The Danger of Foolish Commitments

Most evangelicals are wary of formal vows. Apart from marriage and baptism they make few. They know the warnings of Scripture,

If a person thoughtlessly takes an oath to do anything, whether good or evil - in any matter one might carelessly swear about -even though he is unaware of it, in any case when he learns of it he will be guilty. Leviticus 5:4 
When you make a vow to God, do not delay in fulfilling it. He has no pleasure in fools; fulfil your vow. It is better not to vow than to make a vow and not fulfil it. Do not let your mouth lead you into sin. Ecclesiastes 5:4, 5 

However, we can find ourselves promising to do things, making certain commitments, taking a stand on an issue in a way that is tantamount to making a vow. It is important to take a stand. However, we must take care where we stand. In Scripture, we have the example of Daniel. As a youth he committed himself to eat only vegetables. As an old man, he was committed to praying openly three times daily, regardless of consequences. Think of Paul and the stand he took refusing the circumcision of Titus.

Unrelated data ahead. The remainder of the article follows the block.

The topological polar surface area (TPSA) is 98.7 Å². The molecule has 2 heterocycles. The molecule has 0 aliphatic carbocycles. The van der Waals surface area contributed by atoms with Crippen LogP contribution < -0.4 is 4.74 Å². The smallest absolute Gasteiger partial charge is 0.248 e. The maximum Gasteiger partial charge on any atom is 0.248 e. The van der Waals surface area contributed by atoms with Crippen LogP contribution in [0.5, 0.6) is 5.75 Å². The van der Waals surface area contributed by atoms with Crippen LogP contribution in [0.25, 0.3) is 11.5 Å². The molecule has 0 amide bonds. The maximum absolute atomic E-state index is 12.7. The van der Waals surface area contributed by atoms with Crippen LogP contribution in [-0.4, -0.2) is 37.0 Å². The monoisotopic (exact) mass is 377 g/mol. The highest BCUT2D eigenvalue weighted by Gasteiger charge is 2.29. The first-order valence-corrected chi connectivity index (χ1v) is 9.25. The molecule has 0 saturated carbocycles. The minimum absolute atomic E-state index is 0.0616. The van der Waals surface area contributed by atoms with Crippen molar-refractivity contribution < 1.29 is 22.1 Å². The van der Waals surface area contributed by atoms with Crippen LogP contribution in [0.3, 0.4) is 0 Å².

On the other hand, there are examples of foolish vows: Esau to Jacob, Joshua to the Gibeonites, Jephthah, Herod .... There is also Saul in 1 Samuel 14 where he bound the people with an oath to fast as they pursued the Philistines. His son Jonathan did not know it and ate. If not for wiser men, Saul would have had Jonathan killed. His bad example warns us not to make foolish commitments or to take a stand on the wrong issue.
When we take a stand or make a commitment we should ask:

1 What is my motive? Why am I doing this? False motives can easily creep in. We cannot be sure why Saul bound the people with the oath he did. Some have suggested he wanted to save time. Possibly he was seeking honour for himself as, under God, Jonathan had already won the battle. Certainly there is an emphasis on self here. Saul was endeavouring to seem pious.